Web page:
Taliban ban use of contraception: ‘Conspiracy to control Muslim population’ | World News - Hindustan Times
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Taliban ban use of contraception: ‘Conspiracy to control Muslim population’

Feb 19, 2023 04:16 PM IST

This marks the latest attack on women’s rights by the Taliban who came to power in August 2021 after US troop withdrawal.

Taliban have stopped the sale of contraceptives in two of Afghanistan’s main cities, a report said. The Taliban claimed that the use of contraceptives by women is a western conspiracy to control the Muslim population, Guardian reported adding that the Taliban has been going door to door, threatening midwives and ordering pharmacies to not sell birth control medicines and devices.

Taliban In Afghanistan News: A Taliban fighter stands guard as a woman walks past in Kabul, Afghanistan. (AP)
Taliban In Afghanistan News: A Taliban fighter stands guard as a woman walks past in Kabul, Afghanistan. (AP)

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“They came to my store twice with guns and threatened me not to keep contraceptive pills for sale. They are regularly checking every pharmacy in Kabul and we have stopped selling the products,” a store owner told Guardian while a midwife was told by a Taliban commander as per Guardian, “You are not allowed to go outside and promote the western concept of controlling population and this is unnecessary work.”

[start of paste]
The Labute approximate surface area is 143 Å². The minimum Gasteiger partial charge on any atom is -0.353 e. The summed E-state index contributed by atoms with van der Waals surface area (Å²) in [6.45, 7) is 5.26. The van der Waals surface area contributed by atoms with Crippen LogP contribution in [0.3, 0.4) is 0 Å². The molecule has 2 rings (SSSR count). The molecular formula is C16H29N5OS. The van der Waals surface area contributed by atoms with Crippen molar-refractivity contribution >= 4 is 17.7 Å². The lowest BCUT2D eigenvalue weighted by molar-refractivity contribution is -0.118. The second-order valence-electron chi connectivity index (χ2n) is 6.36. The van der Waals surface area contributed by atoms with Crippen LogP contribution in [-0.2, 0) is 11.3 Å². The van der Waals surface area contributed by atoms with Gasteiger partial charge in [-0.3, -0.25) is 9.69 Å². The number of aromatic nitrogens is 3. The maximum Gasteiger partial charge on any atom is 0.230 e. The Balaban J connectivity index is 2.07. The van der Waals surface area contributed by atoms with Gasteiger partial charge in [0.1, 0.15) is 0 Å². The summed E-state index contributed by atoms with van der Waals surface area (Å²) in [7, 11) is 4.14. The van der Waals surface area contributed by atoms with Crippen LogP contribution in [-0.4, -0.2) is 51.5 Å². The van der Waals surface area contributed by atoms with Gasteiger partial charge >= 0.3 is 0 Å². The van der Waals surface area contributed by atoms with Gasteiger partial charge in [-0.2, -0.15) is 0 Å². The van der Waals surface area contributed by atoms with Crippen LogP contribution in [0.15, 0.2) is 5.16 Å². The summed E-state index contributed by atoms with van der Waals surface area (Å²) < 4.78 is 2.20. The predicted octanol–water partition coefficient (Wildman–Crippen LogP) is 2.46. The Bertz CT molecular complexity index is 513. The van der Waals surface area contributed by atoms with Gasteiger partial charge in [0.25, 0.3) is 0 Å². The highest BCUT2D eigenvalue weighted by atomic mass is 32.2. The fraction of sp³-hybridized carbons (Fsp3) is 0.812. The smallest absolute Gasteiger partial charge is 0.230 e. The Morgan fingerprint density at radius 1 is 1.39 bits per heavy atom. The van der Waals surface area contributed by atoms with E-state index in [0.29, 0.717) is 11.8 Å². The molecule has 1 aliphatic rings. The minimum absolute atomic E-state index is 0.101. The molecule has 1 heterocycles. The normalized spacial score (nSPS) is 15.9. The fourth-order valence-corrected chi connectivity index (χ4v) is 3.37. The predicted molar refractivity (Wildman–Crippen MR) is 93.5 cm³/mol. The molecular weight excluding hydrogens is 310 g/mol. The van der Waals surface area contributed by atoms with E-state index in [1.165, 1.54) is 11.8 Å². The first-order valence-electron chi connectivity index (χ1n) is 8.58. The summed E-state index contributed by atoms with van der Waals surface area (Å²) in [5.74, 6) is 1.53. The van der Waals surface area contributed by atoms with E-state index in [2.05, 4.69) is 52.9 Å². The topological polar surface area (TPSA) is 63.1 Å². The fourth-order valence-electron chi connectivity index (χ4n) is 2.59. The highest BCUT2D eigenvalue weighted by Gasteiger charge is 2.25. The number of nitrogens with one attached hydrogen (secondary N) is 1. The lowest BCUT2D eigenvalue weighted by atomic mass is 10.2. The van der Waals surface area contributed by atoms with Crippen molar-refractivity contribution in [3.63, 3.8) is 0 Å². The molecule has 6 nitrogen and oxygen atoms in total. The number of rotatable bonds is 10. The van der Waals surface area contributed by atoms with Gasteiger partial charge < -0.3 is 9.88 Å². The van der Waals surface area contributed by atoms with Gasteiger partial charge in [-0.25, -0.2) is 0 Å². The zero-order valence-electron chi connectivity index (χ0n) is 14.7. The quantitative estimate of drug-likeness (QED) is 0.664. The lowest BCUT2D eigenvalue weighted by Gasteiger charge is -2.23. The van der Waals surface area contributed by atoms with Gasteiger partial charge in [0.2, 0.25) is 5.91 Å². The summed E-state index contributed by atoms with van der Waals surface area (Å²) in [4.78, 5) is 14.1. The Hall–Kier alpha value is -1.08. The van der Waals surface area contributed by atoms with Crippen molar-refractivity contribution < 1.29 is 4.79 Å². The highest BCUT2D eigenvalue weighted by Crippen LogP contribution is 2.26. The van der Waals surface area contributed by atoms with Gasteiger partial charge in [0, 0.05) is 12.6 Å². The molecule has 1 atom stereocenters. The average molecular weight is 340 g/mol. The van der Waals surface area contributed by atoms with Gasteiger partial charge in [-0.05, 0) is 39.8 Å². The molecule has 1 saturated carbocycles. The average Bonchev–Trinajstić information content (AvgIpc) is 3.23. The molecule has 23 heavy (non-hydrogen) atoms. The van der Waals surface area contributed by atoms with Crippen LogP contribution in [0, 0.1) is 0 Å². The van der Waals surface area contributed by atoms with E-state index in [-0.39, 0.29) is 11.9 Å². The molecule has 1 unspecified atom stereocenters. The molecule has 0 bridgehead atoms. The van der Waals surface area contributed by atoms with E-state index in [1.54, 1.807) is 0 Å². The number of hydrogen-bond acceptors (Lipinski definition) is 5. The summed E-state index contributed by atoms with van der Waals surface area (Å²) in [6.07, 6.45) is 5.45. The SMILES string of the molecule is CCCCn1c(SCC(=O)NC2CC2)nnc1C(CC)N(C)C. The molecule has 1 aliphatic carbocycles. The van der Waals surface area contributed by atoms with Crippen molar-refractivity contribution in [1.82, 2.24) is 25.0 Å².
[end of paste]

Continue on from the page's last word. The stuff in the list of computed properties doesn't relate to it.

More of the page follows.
“Items such as birth control pills and Depo-Provera injections are not allowed to be kept in the pharmacy since the start of this month, and we are too afraid to sell the existing stock,” another shop owner in Kabul told Guardian.

This marks the latest attack on women’s rights by the Taliban who came to power in August 2021 after US troop withdrawal. Taliban have since ended higher education for girls, closed universities to women, forced women out of their jobs and restricted their ability to leave their homes.

Shabnam Nasimi, an Afghan-born social activist in the UK, told Guardian, “The Taliban’s control not only over women’s human right to work and study, but now also over their bodies, is outrageous.

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“It is a fundamental human right to have access to family planning and contraception services free of coercion. Such autonomy and agency are essential components of women’s rights such as the right to equality, non-discrimination, life, sexual health, reproductive health, and other basic human rights," Shabnam Nasimi added.

A 2021 Human Rights Watch report said that the most basic information on maternal health and family planning was not available to most women in Afghanistan.

“What emerged is a picture of a system that is increasingly unaffordable to the estimated 61% to 72% of Afghan women who live in poverty, and one in which women often have more children than they want because of lack of access to modern contraception; face risky pregnancies because of lack of care; and undergo procedures that could be done more safely with access to and capacity to use more modern techniques,” the report said.

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